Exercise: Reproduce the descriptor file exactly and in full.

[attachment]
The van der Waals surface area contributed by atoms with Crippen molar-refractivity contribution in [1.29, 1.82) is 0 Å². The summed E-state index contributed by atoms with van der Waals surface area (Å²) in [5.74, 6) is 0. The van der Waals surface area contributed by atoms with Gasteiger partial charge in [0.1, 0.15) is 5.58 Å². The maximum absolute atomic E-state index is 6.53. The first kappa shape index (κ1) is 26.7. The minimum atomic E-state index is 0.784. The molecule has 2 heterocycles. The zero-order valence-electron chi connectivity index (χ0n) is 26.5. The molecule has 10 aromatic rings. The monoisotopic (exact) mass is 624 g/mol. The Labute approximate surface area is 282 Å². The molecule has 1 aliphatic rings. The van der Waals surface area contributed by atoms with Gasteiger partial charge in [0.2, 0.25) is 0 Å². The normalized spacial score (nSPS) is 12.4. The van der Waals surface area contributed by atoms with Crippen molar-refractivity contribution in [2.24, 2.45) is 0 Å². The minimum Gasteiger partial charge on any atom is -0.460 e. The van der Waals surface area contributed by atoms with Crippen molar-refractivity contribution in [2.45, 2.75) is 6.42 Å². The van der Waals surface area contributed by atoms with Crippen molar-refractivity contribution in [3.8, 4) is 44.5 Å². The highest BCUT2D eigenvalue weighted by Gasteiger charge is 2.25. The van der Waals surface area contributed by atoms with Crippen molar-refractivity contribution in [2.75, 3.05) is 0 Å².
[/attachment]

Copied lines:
The van der Waals surface area contributed by atoms with Crippen molar-refractivity contribution in [1.29, 1.82) is 0 Å². The summed E-state index contributed by atoms with van der Waals surface area (Å²) in [5.74, 6) is 0. The van der Waals surface area contributed by atoms with Gasteiger partial charge in [0.1, 0.15) is 5.58 Å². The maximum absolute atomic E-state index is 6.53. The first kappa shape index (κ1) is 26.7. The minimum atomic E-state index is 0.784. The molecule has 2 heterocycles. The zero-order valence-electron chi connectivity index (χ0n) is 26.5. The molecule has 10 aromatic rings. The monoisotopic (exact) mass is 624 g/mol. The Labute approximate surface area is 282 Å². The molecule has 1 aliphatic rings. The van der Waals surface area contributed by atoms with Gasteiger partial charge in [0.2, 0.25) is 0 Å². The normalized spacial score (nSPS) is 12.4. The van der Waals surface area contributed by atoms with Crippen molar-refractivity contribution in [2.24, 2.45) is 0 Å². The minimum Gasteiger partial charge on any atom is -0.460 e. The van der Waals surface area contributed by atoms with Crippen molar-refractivity contribution in [2.45, 2.75) is 6.42 Å². The van der Waals surface area contributed by atoms with Crippen molar-refractivity contribution in [3.8, 4) is 44.5 Å². The highest BCUT2D eigenvalue weighted by Gasteiger charge is 2.25. The van der Waals surface area contributed by atoms with Crippen molar-refractivity contribution in [2.75, 3.05) is 0 Å².